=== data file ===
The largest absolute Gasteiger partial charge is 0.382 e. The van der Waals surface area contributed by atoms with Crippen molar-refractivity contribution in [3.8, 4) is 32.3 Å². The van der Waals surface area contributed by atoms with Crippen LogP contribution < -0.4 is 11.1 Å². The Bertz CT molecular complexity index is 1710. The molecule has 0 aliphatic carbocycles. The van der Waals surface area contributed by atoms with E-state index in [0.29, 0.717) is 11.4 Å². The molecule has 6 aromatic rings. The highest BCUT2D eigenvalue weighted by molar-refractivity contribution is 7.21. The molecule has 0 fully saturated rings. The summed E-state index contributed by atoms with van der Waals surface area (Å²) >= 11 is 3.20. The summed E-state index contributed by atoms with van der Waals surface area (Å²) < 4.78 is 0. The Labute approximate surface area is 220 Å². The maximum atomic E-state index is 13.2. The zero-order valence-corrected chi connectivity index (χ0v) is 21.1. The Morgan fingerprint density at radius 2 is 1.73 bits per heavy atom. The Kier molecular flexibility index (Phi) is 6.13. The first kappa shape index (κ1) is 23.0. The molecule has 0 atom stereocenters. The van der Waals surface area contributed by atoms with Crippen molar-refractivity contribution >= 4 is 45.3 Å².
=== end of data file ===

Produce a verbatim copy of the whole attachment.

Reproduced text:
The largest absolute Gasteiger partial charge is 0.382 e. The van der Waals surface area contributed by atoms with Crippen molar-refractivity contribution in [3.8, 4) is 32.3 Å². The van der Waals surface area contributed by atoms with Crippen LogP contribution < -0.4 is 11.1 Å². The Bertz CT molecular complexity index is 1710. The molecule has 0 aliphatic carbocycles. The van der Waals surface area contributed by atoms with E-state index in [0.29, 0.717) is 11.4 Å². The molecule has 6 aromatic rings. The highest BCUT2D eigenvalue weighted by molar-refractivity contribution is 7.21. The molecule has 0 fully saturated rings. The summed E-state index contributed by atoms with van der Waals surface area (Å²) >= 11 is 3.20. The summed E-state index contributed by atoms with van der Waals surface area (Å²) < 4.78 is 0. The Labute approximate surface area is 220 Å². The maximum atomic E-state index is 13.2. The zero-order valence-corrected chi connectivity index (χ0v) is 21.1. The Morgan fingerprint density at radius 2 is 1.73 bits per heavy atom. The Kier molecular flexibility index (Phi) is 6.13. The first kappa shape index (κ1) is 23.0. The molecule has 0 atom stereocenters. The van der Waals surface area contributed by atoms with Crippen molar-refractivity contribution >= 4 is 45.3 Å².